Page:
Carbon Dioxide Makes Alkaline Water – Experiment
Written by Dr. Klaus L.E. Kaiser
Anyone can do this experiment and prove that carbon dioxide (CO2) increases the pH of natural water systems.
If you read the statements of carbon dioxide “war mongers”, including those from EPA, you are led to believe that CO2 causes acidification of water. That is true under aseptic conditions such as in a laboratory with distilled water, but not in nature. In nature, there are two crucial differences: the presence of nutrients and sun light. Together, they make a big difference as you will see for yourself by undertaking this simple experiment.
The idea of this experiment is to prove that carbon dioxide in the atmosphere INCREASES the pH of water.
Supplies & Ingredients
A transparent glass or plastic container (flask, container) with a tight-closing lid. [I am using one of those 1-quart plastic containers used in supermarkets for bulk food items, etc.].
A small amount of common plant fertilizer. [I am using a 20-20-20 type all-purpose plant fertilizer].
Distilled or de-ionized water, available in any drug store and most supermarkets.
A way to measure pH of the water [I am using pH sticks; see also bottom note].
A sunny place near your home (inside or outdoors).
A few weeks of time.
What to Do
There is very little to do; the sun does most of the work. Also, please note all of the quantities and concentrations mentioned do not need to be exact; they are just general guidelines.
Fill your container about two-thirds with the water. Keep the lid off and let it stand a comfortable temperature for a few days.
Then measure the pH of the water. It should stabilize near pH 4.5 (weakly acidic).
Add fertilizer at the appropriate rate for the amount of water in your container as per instructions by the manufacturer (commonly a teaspoon for 4 liters or a gallon) and stir until it is dissolved.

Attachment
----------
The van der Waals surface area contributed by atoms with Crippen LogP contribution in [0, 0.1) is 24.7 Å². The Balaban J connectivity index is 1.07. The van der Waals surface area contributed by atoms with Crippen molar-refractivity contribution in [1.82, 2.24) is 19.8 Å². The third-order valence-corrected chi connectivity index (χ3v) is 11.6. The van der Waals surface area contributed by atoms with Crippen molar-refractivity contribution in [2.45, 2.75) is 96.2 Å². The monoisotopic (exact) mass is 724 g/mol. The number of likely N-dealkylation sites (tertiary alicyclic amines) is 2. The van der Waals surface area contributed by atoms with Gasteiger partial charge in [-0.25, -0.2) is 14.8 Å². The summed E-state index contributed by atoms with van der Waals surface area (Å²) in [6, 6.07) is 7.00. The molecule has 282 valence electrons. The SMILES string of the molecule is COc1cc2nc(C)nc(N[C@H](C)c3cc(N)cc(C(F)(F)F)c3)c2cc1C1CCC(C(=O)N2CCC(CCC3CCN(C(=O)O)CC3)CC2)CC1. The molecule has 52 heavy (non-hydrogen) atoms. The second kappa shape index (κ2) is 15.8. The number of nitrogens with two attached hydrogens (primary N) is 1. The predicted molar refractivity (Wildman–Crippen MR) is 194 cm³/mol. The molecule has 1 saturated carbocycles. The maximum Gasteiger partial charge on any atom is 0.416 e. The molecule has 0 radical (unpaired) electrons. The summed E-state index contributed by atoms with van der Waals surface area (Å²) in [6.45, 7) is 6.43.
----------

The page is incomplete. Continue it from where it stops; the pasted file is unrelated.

Check the pH again; it should not have changed.
Add a smidgen (barely visible amount) of soil, or pond algae as an inoculum.
Tightly close the lid and place the container at a sunny spot.
Wait a few weeks (say 3 to 6 weeks, depending on area, temperature and sunshine).
Once you see obvious signs of algae growing in the container (discoloration of the dye coming with the fertilizer) and turbidity (slime or particles in the system), check the pH again. It will have increased to approximately pH 8.
You have finished the experiment.
You will have demonstrated the conversion of carbon dioxide (from the air) together with the nutrients (the fertilizer you added) and sun light (radiation energy) to plant matter. Of course, nature does this all over without you doing anything at all. Minerals in rocks and soils slowly dissolve and the sun does the rest.
Initially, the distilled water contained no minerals and its pH was determined solely by the dissolution of carbon dioxide from air into the water. The resulting solution of carbonic acid has a pH of approximately 4.5.
Once you added the nutrients (plant fertilizer), added a smidgen of inoculum and waited a few weeks, things had changed dramatically.
The critical result of your experiment is the INCREASE in the pH of the water in your container from the initial 4.5 (carbonic acid solution) to the natural pH of 8 or higher. A pH value of 4.5 is definitely somewhat acidic and a pH of 8 is definitely somewhat alkaline (the opposite of acidic). This happened because the energy of the sun light allowed the algae to reduce the carbonic acid and form alkaline plant matter from it and the nutrients. That is why almost all natural water bodies (lakes, rivers, oceans) are alkaline (with a pH around 8) and not acidic, despite increasing atmospheric CO2 levels.
Contrary to what many people claim about the “acidification effect” of carbon dioxide, nature quickly turns it around and uses CO2 to produce organic matter that makes the water alkaline. The increase in pH was obtained from the conversion of an acidic solution of carbon dioxide and the nutrients with the help of the sun’s energy via the photosynthesis process to alkaline water. You demonstrated it yourself.
Oh, I almost forgot: Your experiment also produced an important by-product, namely molecular oxygen which we need to breathe to sustain life. You may have breathed in some of these molecules already.
Note regarding the pH measurement: It can be measured in various ways. If you have access to a scientific measurement device (via your children’s school, for example) that’s great. If not try to purchase some “pH sticks” (color indicator strips) which are available from various suppliers. Make sure they allow you to measure the pH range from 4.0 to 8.0 in 0.5 unit increments. If you have difficulties obtaining such, send me a self-addressed stamped envelope and I will mail you some.